By Janet Alkire,
Chairwoman, Standing Rock Sioux Tribe
In 2016 and ‘17, the eyes of the world focused on my community of Standing Rock, where I and 8,500 fellow tribal citizens live. At that time, tens of thousands of people traveled to my homelands; tribal nations from all over the country created a movement together with non-Native church leaders, veterans, activists, and artists at our resistance camps to highlight the insanity of forcing a dangerous piece of fossil fuel infrastructure onto the doorstep of a cash-poor Indigenous community.
Initially, we won that battle. In December of 2016, President Obama shut down construction of the Dakota Access pipeline (DAPL), demanding a full environmental review, as required by the National Environmental Policy Act (NEPA). But Donald Trump reversed Obama’s decision on his second day in office, expediting construction. And today, DAPL operates illegally, in violation of federal law and a court order, crossing the Missouri River without a federal easement just upstream from the Standing Rock Nation.
Now, finally, after more than a year and half of unacceptable delays, the U.S. Army Corps of Engineers has released DAPL’s draft Environmental Impact Statement (EIS) for public input. This draft EIS confirms everything we expected when we examined a heavily redacted version provided to us months ago. Partially prepared by Environmental Resources Management, a company with a clear conflict of interest (it’s a member of the American Petroleum Institute, which filed a legal brief in support of DAPL in our suit against the Army Corps), the draft EIS addresses none of Standing Rock’s serious concerns about this dangerous pipeline.
Your voice can make a difference at this crucial moment. We’ve also activated political allies and taken a firm stance with the Army Corps. Earlier this year, four U.S. Senators, including Bernie Sanders (I-Vt.) and Jeff Merkley (D-Ore.), backed Standing Rock by writing a powerfully worded letter to the Corps. I also wrote my own letter to Michael Connor, Assistant Secretary of the Army for Civil Works, in which I made clear our critical concerns and demanded redress. I encourage you to read it right here.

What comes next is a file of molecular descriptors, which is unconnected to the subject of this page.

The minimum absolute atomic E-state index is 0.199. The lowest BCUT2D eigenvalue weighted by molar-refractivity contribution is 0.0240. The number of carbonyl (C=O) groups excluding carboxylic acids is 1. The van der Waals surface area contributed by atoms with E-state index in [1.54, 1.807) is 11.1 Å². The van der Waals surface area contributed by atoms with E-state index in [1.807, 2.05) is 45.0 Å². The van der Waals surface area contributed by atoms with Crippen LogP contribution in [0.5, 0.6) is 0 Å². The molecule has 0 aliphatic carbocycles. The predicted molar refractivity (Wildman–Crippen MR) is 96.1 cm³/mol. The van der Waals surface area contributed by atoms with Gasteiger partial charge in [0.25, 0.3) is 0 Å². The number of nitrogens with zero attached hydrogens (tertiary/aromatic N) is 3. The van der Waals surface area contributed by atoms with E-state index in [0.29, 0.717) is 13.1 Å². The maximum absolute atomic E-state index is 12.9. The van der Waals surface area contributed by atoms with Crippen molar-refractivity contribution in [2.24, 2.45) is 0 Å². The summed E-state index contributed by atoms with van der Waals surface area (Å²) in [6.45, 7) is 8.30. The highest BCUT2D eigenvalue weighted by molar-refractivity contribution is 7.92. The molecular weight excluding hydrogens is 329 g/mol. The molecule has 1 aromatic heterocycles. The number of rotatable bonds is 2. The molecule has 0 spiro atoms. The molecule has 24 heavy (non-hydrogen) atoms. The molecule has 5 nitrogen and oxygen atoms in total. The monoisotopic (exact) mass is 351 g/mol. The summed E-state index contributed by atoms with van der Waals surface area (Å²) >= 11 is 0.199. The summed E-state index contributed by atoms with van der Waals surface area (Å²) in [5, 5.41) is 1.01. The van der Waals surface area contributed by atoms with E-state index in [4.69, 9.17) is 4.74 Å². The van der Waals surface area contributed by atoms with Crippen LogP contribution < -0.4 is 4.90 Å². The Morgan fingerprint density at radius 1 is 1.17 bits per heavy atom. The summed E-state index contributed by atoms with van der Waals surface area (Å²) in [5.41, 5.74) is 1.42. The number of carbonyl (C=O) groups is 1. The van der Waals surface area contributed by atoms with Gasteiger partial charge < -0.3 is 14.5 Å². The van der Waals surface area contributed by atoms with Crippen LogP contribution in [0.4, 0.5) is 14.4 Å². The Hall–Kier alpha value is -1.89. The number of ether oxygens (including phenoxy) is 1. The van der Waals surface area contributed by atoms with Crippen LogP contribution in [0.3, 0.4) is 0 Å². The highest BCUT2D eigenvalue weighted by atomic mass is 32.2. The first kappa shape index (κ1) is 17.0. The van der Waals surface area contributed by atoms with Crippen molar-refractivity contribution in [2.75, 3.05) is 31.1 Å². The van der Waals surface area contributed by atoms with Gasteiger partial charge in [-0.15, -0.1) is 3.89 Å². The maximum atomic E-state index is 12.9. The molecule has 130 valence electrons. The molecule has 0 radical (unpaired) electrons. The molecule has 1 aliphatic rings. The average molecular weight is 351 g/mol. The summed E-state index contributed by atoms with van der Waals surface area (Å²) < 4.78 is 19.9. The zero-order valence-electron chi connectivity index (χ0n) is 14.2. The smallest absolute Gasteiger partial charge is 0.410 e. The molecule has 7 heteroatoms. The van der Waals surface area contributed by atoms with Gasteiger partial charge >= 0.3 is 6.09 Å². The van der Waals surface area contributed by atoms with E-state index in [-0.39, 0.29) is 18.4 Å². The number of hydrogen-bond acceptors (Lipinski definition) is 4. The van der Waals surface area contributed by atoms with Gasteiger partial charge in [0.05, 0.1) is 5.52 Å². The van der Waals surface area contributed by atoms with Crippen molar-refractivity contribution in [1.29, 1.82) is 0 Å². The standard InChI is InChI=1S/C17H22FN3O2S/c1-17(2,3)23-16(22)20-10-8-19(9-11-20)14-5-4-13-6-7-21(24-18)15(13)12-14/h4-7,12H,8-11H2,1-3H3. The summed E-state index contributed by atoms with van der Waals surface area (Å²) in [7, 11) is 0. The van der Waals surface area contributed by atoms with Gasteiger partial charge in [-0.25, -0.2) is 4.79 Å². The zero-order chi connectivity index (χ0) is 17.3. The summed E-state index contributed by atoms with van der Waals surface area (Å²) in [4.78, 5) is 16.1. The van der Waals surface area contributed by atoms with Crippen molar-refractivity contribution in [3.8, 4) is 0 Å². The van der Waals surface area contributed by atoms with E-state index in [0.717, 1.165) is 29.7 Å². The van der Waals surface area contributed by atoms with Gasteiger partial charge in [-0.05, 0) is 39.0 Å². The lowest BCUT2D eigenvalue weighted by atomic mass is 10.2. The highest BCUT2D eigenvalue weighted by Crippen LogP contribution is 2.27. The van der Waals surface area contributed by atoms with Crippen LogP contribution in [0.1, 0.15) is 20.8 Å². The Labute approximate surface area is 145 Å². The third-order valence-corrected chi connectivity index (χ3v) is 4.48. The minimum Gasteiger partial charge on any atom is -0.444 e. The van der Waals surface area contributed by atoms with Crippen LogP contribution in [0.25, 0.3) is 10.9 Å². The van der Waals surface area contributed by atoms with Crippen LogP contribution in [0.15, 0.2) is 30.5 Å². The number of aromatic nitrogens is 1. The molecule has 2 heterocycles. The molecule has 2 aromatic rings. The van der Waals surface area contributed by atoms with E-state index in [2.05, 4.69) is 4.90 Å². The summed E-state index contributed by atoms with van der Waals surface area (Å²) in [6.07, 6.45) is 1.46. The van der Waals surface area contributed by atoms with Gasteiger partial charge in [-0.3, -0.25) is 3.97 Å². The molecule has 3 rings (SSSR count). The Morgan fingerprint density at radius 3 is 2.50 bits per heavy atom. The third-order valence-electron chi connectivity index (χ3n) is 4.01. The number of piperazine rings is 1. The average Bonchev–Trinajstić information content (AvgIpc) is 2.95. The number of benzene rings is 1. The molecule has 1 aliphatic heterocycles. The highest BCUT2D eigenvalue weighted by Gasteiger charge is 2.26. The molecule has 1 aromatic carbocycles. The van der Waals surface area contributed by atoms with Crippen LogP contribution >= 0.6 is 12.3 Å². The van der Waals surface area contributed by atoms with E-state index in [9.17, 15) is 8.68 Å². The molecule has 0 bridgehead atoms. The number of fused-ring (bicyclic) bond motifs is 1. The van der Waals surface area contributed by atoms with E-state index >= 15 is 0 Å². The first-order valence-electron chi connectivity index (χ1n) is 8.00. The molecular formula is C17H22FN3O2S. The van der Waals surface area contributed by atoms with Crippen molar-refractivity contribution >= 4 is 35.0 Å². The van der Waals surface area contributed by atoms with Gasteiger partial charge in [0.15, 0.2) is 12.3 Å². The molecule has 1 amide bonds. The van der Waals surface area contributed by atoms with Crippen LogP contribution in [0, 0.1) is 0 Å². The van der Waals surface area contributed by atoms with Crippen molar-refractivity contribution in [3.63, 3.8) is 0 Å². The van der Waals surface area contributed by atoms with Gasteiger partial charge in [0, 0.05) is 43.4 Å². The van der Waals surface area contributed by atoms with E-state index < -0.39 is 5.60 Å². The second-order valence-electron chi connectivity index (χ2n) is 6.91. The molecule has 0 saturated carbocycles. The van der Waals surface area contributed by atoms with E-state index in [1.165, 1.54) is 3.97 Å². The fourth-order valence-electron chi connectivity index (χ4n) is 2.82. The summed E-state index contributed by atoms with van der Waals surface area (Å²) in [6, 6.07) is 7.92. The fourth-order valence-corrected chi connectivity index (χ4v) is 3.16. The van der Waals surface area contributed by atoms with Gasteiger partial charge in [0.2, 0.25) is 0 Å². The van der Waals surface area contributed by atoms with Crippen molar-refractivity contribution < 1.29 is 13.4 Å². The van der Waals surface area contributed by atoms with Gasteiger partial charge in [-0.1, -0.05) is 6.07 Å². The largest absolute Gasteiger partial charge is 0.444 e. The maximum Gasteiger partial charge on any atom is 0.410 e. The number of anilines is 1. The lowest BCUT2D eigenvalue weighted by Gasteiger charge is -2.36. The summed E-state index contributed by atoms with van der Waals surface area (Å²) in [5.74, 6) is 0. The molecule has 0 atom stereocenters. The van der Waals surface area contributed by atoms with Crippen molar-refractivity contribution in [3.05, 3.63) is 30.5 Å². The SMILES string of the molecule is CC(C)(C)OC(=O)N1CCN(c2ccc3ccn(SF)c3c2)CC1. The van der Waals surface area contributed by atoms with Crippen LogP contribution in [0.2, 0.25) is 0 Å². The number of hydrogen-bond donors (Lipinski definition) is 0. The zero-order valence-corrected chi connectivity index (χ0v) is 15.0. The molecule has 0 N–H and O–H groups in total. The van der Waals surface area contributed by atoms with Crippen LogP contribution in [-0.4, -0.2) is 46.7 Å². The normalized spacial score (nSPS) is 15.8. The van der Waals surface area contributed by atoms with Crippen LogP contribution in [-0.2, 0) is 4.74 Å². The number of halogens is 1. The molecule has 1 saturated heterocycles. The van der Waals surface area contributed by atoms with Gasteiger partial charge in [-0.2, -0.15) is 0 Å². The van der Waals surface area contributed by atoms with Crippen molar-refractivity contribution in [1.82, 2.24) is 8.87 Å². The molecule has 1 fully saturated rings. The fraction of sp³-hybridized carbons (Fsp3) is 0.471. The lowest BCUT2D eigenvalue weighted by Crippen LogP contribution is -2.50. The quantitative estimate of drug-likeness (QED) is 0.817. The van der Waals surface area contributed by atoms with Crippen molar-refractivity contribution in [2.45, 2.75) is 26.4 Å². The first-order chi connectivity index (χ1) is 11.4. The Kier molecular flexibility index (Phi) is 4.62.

My letter to Mr. Connor is filled clearly outlines the Tribe’s many valid grievances. Those include a total lack of transparency with Standing Rock throughout the environmental review process, inaccurate characterizations of tribal consultation, the potential destruction of sensitive wildlife habitat and sacred burial sites along the riverbank, DAPL’s imminent threat to the Missouri River, dangerous problems with DAPL parent company Energy Transfer’s’ emergency response plans, and the oil company’s horrendous safety track record.
You can get more background on the history and importance of our NoDAPL fight by watching our Dakota Water Wars video series. It features behind-the-scenes footage of important strategy sessions and meetings with the Corps and highlights interviews with Tribal leaders, attorneys, and friends.
Watch: Our Dakota Water Wars video series highlights many of the serious issues with DAPL, its environmental review process, and the lack of attention to serious tribal concerns.
This public comment period is slated to end on Nov. 13, and this may be our best chance to stop the Dakota Access pipeline. Before you do anything else today, please join us in this important moment. Submit your comment to the Army Corps: Demand it shut DAPL down and require a new, impartial EIS. Also please share this action with your networks. Woplia tanka! Thank you, always and from our hearts, for standing with Standing Rock.